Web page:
Arguably, the catalyst that really moved US stocks forward in Monday trading was the positive earnings pre-announcement from FedEx.
But it wasn’t quite so simple, since the company itself also recently lowered guidance.
BTIG’s Mike O’Rourke explains the recent history:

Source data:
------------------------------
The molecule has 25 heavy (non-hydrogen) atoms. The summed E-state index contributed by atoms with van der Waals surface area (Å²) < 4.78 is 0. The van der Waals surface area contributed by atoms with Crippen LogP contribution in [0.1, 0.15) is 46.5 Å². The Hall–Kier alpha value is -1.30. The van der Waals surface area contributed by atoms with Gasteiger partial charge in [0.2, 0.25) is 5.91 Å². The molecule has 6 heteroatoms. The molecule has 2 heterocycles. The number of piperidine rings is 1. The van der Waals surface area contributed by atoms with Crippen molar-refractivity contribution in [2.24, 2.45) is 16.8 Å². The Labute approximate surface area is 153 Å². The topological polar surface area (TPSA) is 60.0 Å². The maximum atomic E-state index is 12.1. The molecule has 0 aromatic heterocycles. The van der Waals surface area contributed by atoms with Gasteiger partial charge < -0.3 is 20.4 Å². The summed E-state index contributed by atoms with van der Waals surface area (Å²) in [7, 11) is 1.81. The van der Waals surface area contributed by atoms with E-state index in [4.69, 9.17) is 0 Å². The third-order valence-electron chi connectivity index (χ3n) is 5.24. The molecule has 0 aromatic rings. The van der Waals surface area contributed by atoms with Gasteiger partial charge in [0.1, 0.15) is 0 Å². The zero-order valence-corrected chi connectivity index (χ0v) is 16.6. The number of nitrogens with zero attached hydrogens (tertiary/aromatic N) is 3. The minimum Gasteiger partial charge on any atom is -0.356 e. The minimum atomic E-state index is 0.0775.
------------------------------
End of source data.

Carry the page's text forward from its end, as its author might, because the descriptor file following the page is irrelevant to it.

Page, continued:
We have discussed the influences of sentiment and expectations all month, and today provided two excellent examples of expectations imbalances within the markets. The first is FedEx. On June 15th, FedEx shares closed at $83.01. On the morning of June 16th, the company announced earnings and provided initial guidance for 2011 of $4.70 per share below street expectations of $5.07. The stock dropped nearly 6% that day despite a very upbeat conference call by management. A sloppy broad market fuelled an additional sell of FedEx shares over the next couple of weeks. As the market bounced so did FedEx and last week the rally continued on good earnings news from competitor UPS. Today, a mere 6 weeks after that initial guidance, FedEx raised 2011 expectations to $4.90 per share based upon Q1 looking 15% better than expectations. FedEx Shares closed today at $83.39, higher than the June 15th close. It is remarkable that the company has managed to bring expectations down by $0.17 and subsequently wind up with a higher share price. For the time being since the revision has been upward, as have those of the competition, the market will likely expect future announcements to go in the same direction. One might be tempted to call this chicanery, but we have seen them do the same exercise in reverse in the past. Regardless, the actions and results merit being mindful of them.